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  • Timothy

Investments as a Video Game.

Updated: Feb 28, 2020

Who remembers the first video game they’ve ever played?

I actually can’t… but I do remember the great classics I still enjoy today and look back fondly on. Games like Commander Keen, Novastorm, Halloween Harry, Doom, Quake, etc. Days of whiling time away at the school computer lab with a freeware installed that the librarian knew nothing about… hah! Those were the days!

Saying that video games had a huge impact on my upbringing is definitely an understatement. Not only did I enjoy playing them, they were partly the reason why I decided to do computer science in JC. After graduating from university, I then went on to join a AAA studio for a few good years to help ship games that sold for millions of copies.

But I digress..

Hmm, investments as a video game. I’m not talking about things like Cashflow 101, but rather to adopt the mindset of treating investments like playing a video game. Let me briefly explain what I mean.

In a typical video game, there are:

– a protagonist (a.k.a. the good guy, usually you, the player)

– a clear end goal (a quest, or an objective)

– a good number of obstacles preventing us from reaching the goal (perhaps in the form of enemies, a concept, or the manifestation of the concept)

– a few mini-quests

Mapping this into the world of investments:


A.k.a. You! Nothing much to elaborate here

A Clear End Goal

For most people, this should be relatively simple — the end goal being financial independent. The ability to work because we want to, not because we have to. But you have to think of your end goal yourself. It’s unique to each individual, and because of that, the route taken is different too.


The obstacles in a game seek to prevent you from reaching, or to distract you from your goal. In investments, this could be any of the following:

  1. Yourself (Fear / Greed)

  2. Wants (that branded watch, bag, etc)

  3. Laziness

  4. Your wife (kidding)


These usually serve to either assist you directly in achieving your goal, or to just give the player a more immersive experience, i.e. to just enjoy the journey of playing the game.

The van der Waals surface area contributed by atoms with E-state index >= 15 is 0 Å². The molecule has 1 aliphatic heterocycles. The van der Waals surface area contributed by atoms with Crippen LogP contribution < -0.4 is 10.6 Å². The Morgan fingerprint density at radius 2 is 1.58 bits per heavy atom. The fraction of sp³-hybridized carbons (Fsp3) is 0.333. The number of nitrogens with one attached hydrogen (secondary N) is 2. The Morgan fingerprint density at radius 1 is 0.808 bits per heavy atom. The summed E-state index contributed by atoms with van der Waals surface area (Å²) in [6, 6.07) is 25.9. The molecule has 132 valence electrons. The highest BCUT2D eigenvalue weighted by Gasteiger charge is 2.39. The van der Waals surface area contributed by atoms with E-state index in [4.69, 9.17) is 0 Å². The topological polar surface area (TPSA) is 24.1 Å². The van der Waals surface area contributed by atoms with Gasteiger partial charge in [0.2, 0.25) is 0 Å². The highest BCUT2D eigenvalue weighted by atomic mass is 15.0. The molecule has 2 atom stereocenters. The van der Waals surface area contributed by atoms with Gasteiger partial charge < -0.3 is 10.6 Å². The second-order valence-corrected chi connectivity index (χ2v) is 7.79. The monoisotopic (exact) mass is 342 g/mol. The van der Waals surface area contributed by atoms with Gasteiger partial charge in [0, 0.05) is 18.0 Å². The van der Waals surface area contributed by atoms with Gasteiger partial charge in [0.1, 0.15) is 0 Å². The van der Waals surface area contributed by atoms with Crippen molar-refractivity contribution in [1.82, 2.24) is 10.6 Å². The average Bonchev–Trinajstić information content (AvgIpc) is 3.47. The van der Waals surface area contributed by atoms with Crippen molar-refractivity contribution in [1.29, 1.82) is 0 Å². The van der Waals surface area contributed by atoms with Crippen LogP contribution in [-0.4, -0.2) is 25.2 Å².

Again, we could map these to:

  1. Subscribing to a Rights issues (a direct correlation to our goal)

  2. A simple dinner treat to reward ourselves (immersive experience)

The End Game

So what’s the point of this short pseudo-intellectual journey of associating investments to playing a game? 

I’ve always believe in doing something that one finds joy in. Be it learning a new skill, blogging, or even going to work (I know at least one person who would disagree with me on the last one). Life would be so sad and depressing if we do not learn to find joy in our day to day lives!

The journey towards financial independence is like a marathon, not a 100m sprint. We get there, inch by inch, kilometer by kilometer. It takes time – years in fact! We see our dividends trickle in, drip by drip, slowly building up to a puddle. This takes years.

Having a clear end goal is important – and some of us may have different end goals. And because of this, the route taken is different. What works for one, may not do the same for the other. You mean you bought that counter I advised you not to (just because it doesn’t fit into my own objectives)?

We will have to watch out for the antagonists, and it’s easier to identify them if they are ‘known unknowns’, so we can be extra prudent and wise in dealing with them when they appear.

The mini-quests, the icing on the cake, help to create a more immersive experience along this long journey. 

But most important of all, treat it like a game – don’t forget to have fun!

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